Even with COVID-19-related layoffs at historically bleak levels, another trend is quietly taking root: Businesses are starting to hire again.
All 50 states have begun allowing nonessential businesses to reopen in phases, prompting restaurants, shops, hair salons and others to rehire at least some of the employees they laid off or furloughed to stem the spread of the coronavirus. Many small businesses have received federal loans that are forgivable as long as they retain or rehire staffers.
Yet job postings in those and other industries are also picking up, underscoring that firms are seeking to tap a broader pool of workers, including the roughly 30 million Americans who are unemployed. Meanwhile, hiring in fields that have benefited from the pandemic is surging.
A reality check: Overall hiring is still depressed. Total job postings on Glassdoor fell 5% in May, but that followed a 30% plunge in April from early March.
“We have signs of stabilization but we’re not out of the woods yet,” says Glassdoor Senior Economist Daniel Zhao.
Still, “We’re seeing companies now get more focused on the future,” says Paul McDonald, senior executive director at staffing firm Robert half International.
Payroll processor ADP said Wednesday that businesses shed 2.8 million jobs in May, a grim total but well below the nine million economists projected. A key reason is a pickup in hiring, says Mark Zandi, chief economist of Moody’s Analytics, which helps ADP compile the report.
The ADP figure raises the possibility that the Labor Department’s employment report on Friday could reveal noticeably fewer net job losses -- which includes layoffs and new hires -- than the eight million economists have predicted. A record 20.5 jobs were lost in April, and some economists believe job gains could resume this month.
Another sign hiring is bubbling back to life is that the number of Americans receiving unemployment benefits totaled 21.5 million the week ending May 23, up from the prior week but down from 25 million earlier in the month, the Labor Department said Thursday.
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Some employers haven’t been able to bring back the employees they laid off. Some workers may have landed new jobs while others are earning more from unemployment checks – which are juiced by a $600 weekly federal supplement during the crisis -- than they would from their normal wages.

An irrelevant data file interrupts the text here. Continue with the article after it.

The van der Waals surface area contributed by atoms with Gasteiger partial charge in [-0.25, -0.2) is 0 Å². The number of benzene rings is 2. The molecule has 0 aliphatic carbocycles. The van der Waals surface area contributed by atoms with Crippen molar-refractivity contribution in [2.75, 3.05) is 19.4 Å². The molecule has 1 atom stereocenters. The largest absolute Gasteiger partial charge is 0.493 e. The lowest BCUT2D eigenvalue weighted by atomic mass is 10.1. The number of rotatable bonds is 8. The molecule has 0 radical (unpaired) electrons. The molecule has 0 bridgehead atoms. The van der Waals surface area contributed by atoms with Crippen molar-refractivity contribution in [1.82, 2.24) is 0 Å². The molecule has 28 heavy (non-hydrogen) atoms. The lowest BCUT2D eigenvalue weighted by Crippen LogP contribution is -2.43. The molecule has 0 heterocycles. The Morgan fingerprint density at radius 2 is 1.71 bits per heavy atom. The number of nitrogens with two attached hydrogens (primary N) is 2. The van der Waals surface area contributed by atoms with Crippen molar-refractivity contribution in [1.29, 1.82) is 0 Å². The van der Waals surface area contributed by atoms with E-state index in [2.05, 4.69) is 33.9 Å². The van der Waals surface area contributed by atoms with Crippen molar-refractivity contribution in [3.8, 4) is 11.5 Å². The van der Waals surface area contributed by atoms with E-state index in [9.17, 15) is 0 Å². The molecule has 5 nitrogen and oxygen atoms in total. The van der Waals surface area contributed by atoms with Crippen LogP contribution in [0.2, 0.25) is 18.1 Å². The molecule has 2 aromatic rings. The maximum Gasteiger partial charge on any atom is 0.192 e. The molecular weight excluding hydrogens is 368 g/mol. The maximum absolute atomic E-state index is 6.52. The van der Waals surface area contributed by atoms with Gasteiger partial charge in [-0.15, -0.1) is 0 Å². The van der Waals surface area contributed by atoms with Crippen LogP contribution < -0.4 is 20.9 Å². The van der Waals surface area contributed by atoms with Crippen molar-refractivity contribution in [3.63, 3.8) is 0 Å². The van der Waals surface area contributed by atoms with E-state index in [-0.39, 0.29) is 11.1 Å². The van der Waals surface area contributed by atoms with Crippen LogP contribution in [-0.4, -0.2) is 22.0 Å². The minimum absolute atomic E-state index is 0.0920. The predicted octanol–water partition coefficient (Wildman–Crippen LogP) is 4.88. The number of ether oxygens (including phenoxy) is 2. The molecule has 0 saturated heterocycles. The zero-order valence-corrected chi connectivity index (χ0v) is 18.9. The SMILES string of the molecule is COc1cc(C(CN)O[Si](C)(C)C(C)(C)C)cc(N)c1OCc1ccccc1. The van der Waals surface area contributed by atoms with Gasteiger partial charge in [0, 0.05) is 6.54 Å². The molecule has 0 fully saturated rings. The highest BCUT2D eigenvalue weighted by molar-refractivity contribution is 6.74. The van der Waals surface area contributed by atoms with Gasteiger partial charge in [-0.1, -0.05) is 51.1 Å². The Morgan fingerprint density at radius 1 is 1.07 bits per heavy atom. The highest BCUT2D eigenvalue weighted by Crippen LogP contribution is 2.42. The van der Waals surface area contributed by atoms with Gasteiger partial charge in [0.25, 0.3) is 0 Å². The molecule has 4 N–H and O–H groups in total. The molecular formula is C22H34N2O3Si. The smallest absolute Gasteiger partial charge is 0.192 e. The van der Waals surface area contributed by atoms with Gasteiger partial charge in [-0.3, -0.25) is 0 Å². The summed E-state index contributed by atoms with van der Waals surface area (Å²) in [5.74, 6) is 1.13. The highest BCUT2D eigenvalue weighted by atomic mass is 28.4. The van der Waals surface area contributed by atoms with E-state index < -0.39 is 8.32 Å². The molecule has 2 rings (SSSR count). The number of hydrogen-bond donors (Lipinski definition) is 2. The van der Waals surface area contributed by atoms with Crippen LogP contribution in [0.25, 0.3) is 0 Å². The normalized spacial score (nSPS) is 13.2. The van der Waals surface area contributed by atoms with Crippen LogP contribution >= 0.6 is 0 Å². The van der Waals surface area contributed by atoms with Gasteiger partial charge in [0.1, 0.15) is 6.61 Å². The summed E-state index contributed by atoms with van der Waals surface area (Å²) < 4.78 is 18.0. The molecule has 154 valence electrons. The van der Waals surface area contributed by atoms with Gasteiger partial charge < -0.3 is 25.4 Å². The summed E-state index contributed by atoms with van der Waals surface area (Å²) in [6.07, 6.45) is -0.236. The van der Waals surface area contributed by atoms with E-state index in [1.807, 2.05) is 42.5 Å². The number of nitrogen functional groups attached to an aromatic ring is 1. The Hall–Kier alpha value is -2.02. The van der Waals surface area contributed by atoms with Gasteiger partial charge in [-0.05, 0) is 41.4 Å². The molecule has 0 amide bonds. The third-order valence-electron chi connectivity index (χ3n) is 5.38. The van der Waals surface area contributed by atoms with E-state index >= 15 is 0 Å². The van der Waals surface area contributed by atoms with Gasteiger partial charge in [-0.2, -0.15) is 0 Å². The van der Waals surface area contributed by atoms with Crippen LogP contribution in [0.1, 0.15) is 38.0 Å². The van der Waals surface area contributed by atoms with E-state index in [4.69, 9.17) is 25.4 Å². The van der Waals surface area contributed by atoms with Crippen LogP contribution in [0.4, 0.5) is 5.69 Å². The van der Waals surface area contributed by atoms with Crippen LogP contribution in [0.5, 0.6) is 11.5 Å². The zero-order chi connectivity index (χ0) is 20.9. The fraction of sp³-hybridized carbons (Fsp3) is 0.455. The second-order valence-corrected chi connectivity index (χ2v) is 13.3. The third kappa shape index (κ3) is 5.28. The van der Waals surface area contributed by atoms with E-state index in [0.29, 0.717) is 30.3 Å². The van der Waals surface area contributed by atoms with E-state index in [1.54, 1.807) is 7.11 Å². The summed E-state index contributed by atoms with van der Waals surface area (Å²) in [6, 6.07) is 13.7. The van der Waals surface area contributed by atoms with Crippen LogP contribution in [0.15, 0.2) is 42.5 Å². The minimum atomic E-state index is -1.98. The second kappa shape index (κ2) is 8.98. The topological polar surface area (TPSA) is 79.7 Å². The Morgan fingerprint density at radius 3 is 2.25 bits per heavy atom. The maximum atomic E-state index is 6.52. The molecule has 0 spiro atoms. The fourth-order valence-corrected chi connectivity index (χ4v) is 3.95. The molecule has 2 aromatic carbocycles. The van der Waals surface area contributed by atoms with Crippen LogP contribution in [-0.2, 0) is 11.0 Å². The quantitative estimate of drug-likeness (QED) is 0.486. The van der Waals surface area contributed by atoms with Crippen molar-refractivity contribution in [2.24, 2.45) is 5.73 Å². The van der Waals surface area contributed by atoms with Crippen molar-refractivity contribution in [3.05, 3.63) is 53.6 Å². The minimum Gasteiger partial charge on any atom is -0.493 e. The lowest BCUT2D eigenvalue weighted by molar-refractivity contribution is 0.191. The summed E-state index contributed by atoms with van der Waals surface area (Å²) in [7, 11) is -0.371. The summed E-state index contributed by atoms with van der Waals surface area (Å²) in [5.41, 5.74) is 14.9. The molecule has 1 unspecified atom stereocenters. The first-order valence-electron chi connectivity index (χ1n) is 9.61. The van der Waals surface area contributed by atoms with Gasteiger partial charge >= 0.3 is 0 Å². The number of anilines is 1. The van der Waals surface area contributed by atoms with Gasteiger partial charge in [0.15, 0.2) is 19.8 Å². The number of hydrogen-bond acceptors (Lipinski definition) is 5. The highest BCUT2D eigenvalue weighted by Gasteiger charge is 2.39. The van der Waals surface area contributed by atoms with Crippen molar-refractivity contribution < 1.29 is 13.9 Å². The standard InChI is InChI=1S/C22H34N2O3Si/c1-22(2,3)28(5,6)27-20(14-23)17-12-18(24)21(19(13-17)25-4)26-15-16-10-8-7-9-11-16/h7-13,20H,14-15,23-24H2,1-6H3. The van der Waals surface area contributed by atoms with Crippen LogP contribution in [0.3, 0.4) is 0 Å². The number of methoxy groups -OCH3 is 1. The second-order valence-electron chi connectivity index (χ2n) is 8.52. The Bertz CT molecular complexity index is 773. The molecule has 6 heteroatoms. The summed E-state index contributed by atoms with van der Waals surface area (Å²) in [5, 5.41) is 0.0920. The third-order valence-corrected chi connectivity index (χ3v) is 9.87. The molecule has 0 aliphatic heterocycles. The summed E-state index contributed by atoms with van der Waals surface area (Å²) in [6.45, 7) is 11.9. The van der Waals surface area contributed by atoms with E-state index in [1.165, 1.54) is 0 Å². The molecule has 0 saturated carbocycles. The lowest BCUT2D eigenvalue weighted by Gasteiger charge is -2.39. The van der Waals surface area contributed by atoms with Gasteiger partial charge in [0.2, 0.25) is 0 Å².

In May, job postings on Glassdoor increased 6% for restaurants and bars, 3% for beauty and fitness, 7% for travel and tourism, and 8% for private security services -- needed to serve some of the restaurants, stores and office buildings that reopened, according to data Glassdoor provided exclusively to USA TODAY.
Some industries have thrived during the pandemic. As Americans purchased more groceries amid restaurant closures and ordered their goods online, job postings from early March to mid-May rose more than sevenfold for grocery managers and increased 177% for workers who package goods for delivery, 145% for warehouse managers and 89% for customer service sales representatives.
Job ads for public health advisors, such as consultants who help businesses manage the crisis, shot up 59% and postings increased by a third for information technology specialists, including experts who help employees set up remote computer networks, the Glassdoor data shows.
Although demand for some of these positions is expected to decrease as the pandemic eases, it’s expected to remain elevated even after states reopen as consumers and employees remain leery of resuming old behaviors, at least until a vaccine is widely available, possibly by mid next year.
Bank hiring also has increased significantly as low-interest rates spur more mortgage refinancings and employees are needed to handle the crush of demand for the government’s small business loan program, McDonald of Robert Half says.
More broadly, demand has risen for tech workers, accountants, lawyers and creative directors in industries that are stable or growing, such as e-commerce, healthcare, financial services and insurance, McDonald says.
Just a few months ago, when unemployment was at a 50-year low of 3.5%, companies struggled to find job candidates for those roles, McDonald says. Now, he says, some companies are taking advantage of a big supply of unemployed workers and filling those positions more quickly.
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Hiring, he says, also has accelerated in some cases because employers are conducting video instead of in-person interviews and are more receptive to bringing on candidates in faraway regions and allowing them to work remotely. That opens up a larger pool of candidates.
“We’re seeing some clients hire more swiftly because more people are available,” McDonald says.